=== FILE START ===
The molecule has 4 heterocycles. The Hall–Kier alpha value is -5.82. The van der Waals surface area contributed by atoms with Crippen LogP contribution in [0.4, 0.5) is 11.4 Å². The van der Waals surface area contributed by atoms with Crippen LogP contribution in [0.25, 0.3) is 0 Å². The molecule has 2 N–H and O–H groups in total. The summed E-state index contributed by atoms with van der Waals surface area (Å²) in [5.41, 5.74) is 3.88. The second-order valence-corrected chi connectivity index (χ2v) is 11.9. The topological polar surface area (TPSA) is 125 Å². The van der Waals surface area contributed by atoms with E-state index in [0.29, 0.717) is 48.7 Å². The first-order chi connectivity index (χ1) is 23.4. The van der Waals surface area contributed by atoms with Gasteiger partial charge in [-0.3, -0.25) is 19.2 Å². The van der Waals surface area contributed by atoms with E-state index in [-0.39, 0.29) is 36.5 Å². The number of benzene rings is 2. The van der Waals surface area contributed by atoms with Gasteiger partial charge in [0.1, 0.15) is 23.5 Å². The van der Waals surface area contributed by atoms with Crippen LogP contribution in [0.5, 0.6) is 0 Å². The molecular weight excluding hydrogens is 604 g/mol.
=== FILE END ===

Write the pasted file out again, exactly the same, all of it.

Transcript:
The molecule has 4 heterocycles. The Hall–Kier alpha value is -5.82. The van der Waals surface area contributed by atoms with Crippen LogP contribution in [0.4, 0.5) is 11.4 Å². The van der Waals surface area contributed by atoms with Crippen LogP contribution in [0.25, 0.3) is 0 Å². The molecule has 2 N–H and O–H groups in total. The summed E-state index contributed by atoms with van der Waals surface area (Å²) in [5.41, 5.74) is 3.88. The second-order valence-corrected chi connectivity index (χ2v) is 11.9. The topological polar surface area (TPSA) is 125 Å². The van der Waals surface area contributed by atoms with E-state index in [0.29, 0.717) is 48.7 Å². The first-order chi connectivity index (χ1) is 23.4. The van der Waals surface area contributed by atoms with Gasteiger partial charge in [-0.3, -0.25) is 19.2 Å². The van der Waals surface area contributed by atoms with E-state index in [-0.39, 0.29) is 36.5 Å². The number of benzene rings is 2. The van der Waals surface area contributed by atoms with Gasteiger partial charge in [0.1, 0.15) is 23.5 Å². The van der Waals surface area contributed by atoms with Crippen LogP contribution in [0.5, 0.6) is 0 Å². The molecular weight excluding hydrogens is 604 g/mol.